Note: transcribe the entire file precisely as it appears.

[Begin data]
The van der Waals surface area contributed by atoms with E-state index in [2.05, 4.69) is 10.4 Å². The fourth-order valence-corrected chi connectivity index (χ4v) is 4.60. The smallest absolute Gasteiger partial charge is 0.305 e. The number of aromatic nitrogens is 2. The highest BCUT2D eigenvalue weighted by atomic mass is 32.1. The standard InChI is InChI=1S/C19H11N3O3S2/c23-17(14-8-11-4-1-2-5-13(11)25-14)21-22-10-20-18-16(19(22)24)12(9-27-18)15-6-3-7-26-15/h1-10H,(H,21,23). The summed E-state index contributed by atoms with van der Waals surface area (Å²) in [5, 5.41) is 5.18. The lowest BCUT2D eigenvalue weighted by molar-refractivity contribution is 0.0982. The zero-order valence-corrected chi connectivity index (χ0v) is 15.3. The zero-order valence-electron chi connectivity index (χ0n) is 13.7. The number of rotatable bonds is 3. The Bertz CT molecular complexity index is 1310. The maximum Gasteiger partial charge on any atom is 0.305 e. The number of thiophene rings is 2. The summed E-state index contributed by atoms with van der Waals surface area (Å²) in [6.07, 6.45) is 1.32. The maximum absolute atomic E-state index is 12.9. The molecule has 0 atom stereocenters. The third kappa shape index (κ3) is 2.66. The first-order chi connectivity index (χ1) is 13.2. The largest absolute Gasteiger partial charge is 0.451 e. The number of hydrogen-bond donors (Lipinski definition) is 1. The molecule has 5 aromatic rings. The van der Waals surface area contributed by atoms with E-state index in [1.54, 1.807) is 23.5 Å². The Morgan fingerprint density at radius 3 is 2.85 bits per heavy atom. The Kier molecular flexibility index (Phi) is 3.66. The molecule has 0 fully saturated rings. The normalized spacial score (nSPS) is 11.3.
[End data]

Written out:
The van der Waals surface area contributed by atoms with E-state index in [2.05, 4.69) is 10.4 Å². The fourth-order valence-corrected chi connectivity index (χ4v) is 4.60. The smallest absolute Gasteiger partial charge is 0.305 e. The number of aromatic nitrogens is 2. The highest BCUT2D eigenvalue weighted by atomic mass is 32.1. The standard InChI is InChI=1S/C19H11N3O3S2/c23-17(14-8-11-4-1-2-5-13(11)25-14)21-22-10-20-18-16(19(22)24)12(9-27-18)15-6-3-7-26-15/h1-10H,(H,21,23). The summed E-state index contributed by atoms with van der Waals surface area (Å²) in [5, 5.41) is 5.18. The lowest BCUT2D eigenvalue weighted by molar-refractivity contribution is 0.0982. The zero-order valence-corrected chi connectivity index (χ0v) is 15.3. The zero-order valence-electron chi connectivity index (χ0n) is 13.7. The number of rotatable bonds is 3. The Bertz CT molecular complexity index is 1310. The maximum Gasteiger partial charge on any atom is 0.305 e. The number of thiophene rings is 2. The summed E-state index contributed by atoms with van der Waals surface area (Å²) in [6.07, 6.45) is 1.32. The maximum absolute atomic E-state index is 12.9. The molecule has 0 atom stereocenters. The third kappa shape index (κ3) is 2.66. The first-order chi connectivity index (χ1) is 13.2. The largest absolute Gasteiger partial charge is 0.451 e. The number of hydrogen-bond donors (Lipinski definition) is 1. The molecule has 5 aromatic rings. The van der Waals surface area contributed by atoms with E-state index in [1.54, 1.807) is 23.5 Å². The Morgan fingerprint density at radius 3 is 2.85 bits per heavy atom. The Kier molecular flexibility index (Phi) is 3.66. The molecule has 0 fully saturated rings. The normalized spacial score (nSPS) is 11.3.